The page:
Telstra becomes the second Australian telco to offer prepaid wireless 3G broadband -- but like its rival Optus, offers a potentially nasty pricing twist in its plans.
There's little doubt that Telstra's Next G network reaches the parts of Australia that other 3G networks can't touch. On the other hand, if you're only travelling occasionally, then signing up for a highly expensive contract plan just for once-a-year Internet access seems a bit pointless.
From that perspective, Telstra's recent announcement that it will now offer pay-as-you-go services on Next G could offer welcome relief for mobile workers. Pay $149 for a standard USB modem and you can top up with new credit whenever you need mobile work options. There are seven plans on offer: $20 gets you 150MB of data, $30 225MB, $40 300MB, $50 625MB, $60 750MB, $80 3.5GB or $100 for 6GB.
Those prices actually compare reasonably favourably with Telstra's standard contract offerings (400MB for $39.95 a month, 1GB for $59.95 a month, 3GB for $89.95 a month, or 10GB for $129.95 a month). Indeed, the $80 and $100 plans fill in gaps in those offerings, and the $80 plan works out cheaper overall than the 24 month contract for the $89.95 plan.
However, you'll need to be very careful about how much credit you buy and how you go about topping it up. APC has already noted the problems with Optus' prepaid option -- namely, its 10MB minimum access
-- and Telstra's offering also requires you to be cautious in your planning, though for a different reason.
Like most prepaid services, the Telstra plans come with a time limit on the acquired credit -- in this case, 30 days. If you top up during that time, then your credit will be retained. So it might seem tempting to add an extra $20 to a $100 top-up to get maximum value for money.
Unfortunately, that kind of strategy will backfire, since Telstra actually calculates your usage based on a per-megabyte rate. For the three cheapest plans, this is 13.3 cents a megabyte, for the next two it is 8 cents a megabyte, for the $80 plan it's 2.25 cents a megabyte and for the $100 option it is 1.65 cents a megabyte.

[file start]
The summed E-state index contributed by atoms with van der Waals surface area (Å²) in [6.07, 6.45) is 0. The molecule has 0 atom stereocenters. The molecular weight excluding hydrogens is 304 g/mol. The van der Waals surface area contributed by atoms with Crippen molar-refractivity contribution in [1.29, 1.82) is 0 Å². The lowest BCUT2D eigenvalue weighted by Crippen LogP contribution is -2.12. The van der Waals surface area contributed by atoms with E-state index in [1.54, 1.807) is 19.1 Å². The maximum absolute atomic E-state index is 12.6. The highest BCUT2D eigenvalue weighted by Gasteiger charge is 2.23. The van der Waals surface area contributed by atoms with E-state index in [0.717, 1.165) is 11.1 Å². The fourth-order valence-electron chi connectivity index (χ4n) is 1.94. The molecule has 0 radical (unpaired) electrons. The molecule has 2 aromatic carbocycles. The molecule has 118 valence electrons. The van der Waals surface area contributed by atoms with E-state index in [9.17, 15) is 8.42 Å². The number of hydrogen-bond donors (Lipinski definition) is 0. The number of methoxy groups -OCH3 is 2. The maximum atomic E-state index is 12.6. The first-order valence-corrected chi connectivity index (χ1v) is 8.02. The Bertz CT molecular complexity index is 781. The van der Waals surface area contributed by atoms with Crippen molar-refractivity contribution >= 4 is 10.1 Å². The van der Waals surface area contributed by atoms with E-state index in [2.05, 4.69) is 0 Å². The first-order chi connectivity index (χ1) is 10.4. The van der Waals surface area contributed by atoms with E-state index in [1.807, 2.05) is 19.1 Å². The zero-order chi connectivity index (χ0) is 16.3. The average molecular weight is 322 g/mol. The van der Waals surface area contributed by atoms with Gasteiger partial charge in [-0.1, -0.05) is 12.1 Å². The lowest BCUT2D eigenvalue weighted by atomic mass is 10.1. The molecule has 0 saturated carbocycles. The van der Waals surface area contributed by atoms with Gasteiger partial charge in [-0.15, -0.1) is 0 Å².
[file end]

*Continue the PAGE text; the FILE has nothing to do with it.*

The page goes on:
The kicker is that your data rate is always based on the last top-up you made. So if you have only spent $20 of a $100 plan (which offers 6GB), you would in theory have just over 4800MB left, based on the original rate of 1.65 cents a minute.
However, if you top that up with $20, the total amount you'll have available for your refreshed $100 of credit will be just over 750MB (based on the 13.3 cents rate). Alright, that might be better than losing the credit altogether, but it's still not a great value proposition. If you can accurately estimate your needs, you'll be much better off.
A lesser warning: the prepaid USB modem doesn't come with an external antenna, so its reach may be limited once you leave major regional cities and towns. In my own experience, the standard modem works pretty well even when outside those areas, but I'll be honest -- I haven't tried it in Cumnock or Blanchetown just yet.